Application By Industry
Infrared Heaters and Forced Air Unit Heaters
Efficiently heat open-door service areas
Most auto service garages and vehicle maintenance facilities have a high percentage of open-door area in relation to overall square footage. Cold vehicles entering the space make infrared heaters ideal for economically heating this space.
When placing heaters, always take into account overhead doors and vehicle lifts as doors or vehicles raised on the lifts may be damaged by infrared heaters placed in close proximity. The presence of vehicle lifts sometimes forces the placement of heaters down center aisles with reflectors angled toward the bay area. Also, care must be taken to maintain clearances from hose reels, exhaust collection systems, etc.
In smaller areas where tube heaters may not be practical, a forced air unit heater can be the perfect solution, and can even compliment tube heaters installed elsewhere in the space.
Here are some tips:
- > Place infrared heaters far enough away from overhead doors, vehicle lifts and/or lifting vehicles to avoid damage. Vehicle lifts sometimes require heaters be placed in center aisles with reflectors angled toward bay areas.
- > Maintain clearances from hose reels, exhaust collection systems, etc.
- > Use low intensity infrared tube heaters with outside air supplied to each heater to avoid issues with chemicals, such as degreasers, parts washers, rust-proofing, etc.
- > Mechanically ventilate chemical contaminants from the space, even if the heating system uses tube heaters with outside air.
- > Since most chemical fumes are heavier than air, ventilate the lower level of the building.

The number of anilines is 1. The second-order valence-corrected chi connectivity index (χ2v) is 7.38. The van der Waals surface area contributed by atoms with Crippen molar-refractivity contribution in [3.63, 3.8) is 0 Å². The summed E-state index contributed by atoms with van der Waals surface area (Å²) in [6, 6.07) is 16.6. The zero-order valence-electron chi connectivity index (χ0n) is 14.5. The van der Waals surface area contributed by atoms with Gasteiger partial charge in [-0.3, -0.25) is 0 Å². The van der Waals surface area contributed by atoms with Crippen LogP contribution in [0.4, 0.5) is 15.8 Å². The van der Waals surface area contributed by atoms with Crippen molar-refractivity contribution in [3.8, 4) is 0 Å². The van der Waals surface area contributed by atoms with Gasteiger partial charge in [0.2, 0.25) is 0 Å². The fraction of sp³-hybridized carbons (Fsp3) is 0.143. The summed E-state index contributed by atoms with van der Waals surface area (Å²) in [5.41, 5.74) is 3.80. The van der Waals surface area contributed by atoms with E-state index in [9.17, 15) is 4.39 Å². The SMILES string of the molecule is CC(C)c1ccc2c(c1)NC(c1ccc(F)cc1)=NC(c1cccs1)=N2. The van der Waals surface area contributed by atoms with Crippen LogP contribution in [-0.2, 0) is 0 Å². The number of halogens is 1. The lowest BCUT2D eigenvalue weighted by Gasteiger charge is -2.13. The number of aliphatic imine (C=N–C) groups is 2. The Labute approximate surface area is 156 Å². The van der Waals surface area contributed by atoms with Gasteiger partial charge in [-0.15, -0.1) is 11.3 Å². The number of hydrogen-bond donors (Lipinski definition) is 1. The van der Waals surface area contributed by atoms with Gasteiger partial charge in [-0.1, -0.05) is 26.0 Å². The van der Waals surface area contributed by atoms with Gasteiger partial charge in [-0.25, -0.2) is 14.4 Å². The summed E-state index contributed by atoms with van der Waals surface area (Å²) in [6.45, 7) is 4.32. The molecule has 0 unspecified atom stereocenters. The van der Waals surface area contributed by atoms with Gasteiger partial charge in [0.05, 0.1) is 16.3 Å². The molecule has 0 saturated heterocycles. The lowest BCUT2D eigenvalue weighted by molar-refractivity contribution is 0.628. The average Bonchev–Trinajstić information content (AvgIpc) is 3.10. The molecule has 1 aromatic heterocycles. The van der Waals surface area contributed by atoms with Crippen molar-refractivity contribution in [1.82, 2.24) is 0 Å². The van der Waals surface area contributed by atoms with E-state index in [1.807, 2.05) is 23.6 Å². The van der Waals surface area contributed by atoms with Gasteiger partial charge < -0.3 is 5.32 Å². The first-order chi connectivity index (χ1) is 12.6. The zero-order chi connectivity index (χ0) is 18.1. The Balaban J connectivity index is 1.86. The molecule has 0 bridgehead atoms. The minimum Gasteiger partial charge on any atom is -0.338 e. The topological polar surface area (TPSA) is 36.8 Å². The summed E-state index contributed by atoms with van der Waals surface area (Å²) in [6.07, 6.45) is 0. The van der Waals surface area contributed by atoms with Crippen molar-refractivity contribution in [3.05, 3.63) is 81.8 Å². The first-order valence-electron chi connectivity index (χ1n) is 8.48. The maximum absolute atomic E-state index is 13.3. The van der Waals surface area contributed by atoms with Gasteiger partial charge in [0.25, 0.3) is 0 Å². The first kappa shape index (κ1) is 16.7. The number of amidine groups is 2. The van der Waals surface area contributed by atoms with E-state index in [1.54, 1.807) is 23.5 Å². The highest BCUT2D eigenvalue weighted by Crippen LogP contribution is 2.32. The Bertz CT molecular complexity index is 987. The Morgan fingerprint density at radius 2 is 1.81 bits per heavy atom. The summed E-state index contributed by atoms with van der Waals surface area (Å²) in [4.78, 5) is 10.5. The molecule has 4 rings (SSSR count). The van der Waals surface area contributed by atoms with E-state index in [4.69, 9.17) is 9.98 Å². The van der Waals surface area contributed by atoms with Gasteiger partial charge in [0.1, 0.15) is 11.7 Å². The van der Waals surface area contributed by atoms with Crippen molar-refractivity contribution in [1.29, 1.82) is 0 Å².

Depending on mounting-height requirements, a full range of infrared heater models is available for auto service centers. Most centers use 75,000-150,000 BTU/h tubes, but high intensity DR series heaters (30,000-90,000 BTU/h) are available as well.
A vacuum system is usually prohibitive due to size and cost constraints. However, two stage models, such as the HL3 series, provide faster heat recoveries as doors are opened and closed.
Heaters are thermostatically controlled and very often interlocked with ventilation when unvented, high intensity DR series heaters are installed.
Typically, you’ll want to install heaters in a perimeter-mounted design. Stack the door areas with extra units, or locate tube-burner boxes there to provide extra heat. Avoid violating the published clearances to combustibles with open doors and/or lifts with vehicles lifted.
It’s also common to locate tube heaters between lift rows (or center of the building) or along walls, with reflectors positioned inward. Again, we highly recommend outside combustion air. Finally, never place any heater inside a paint booth.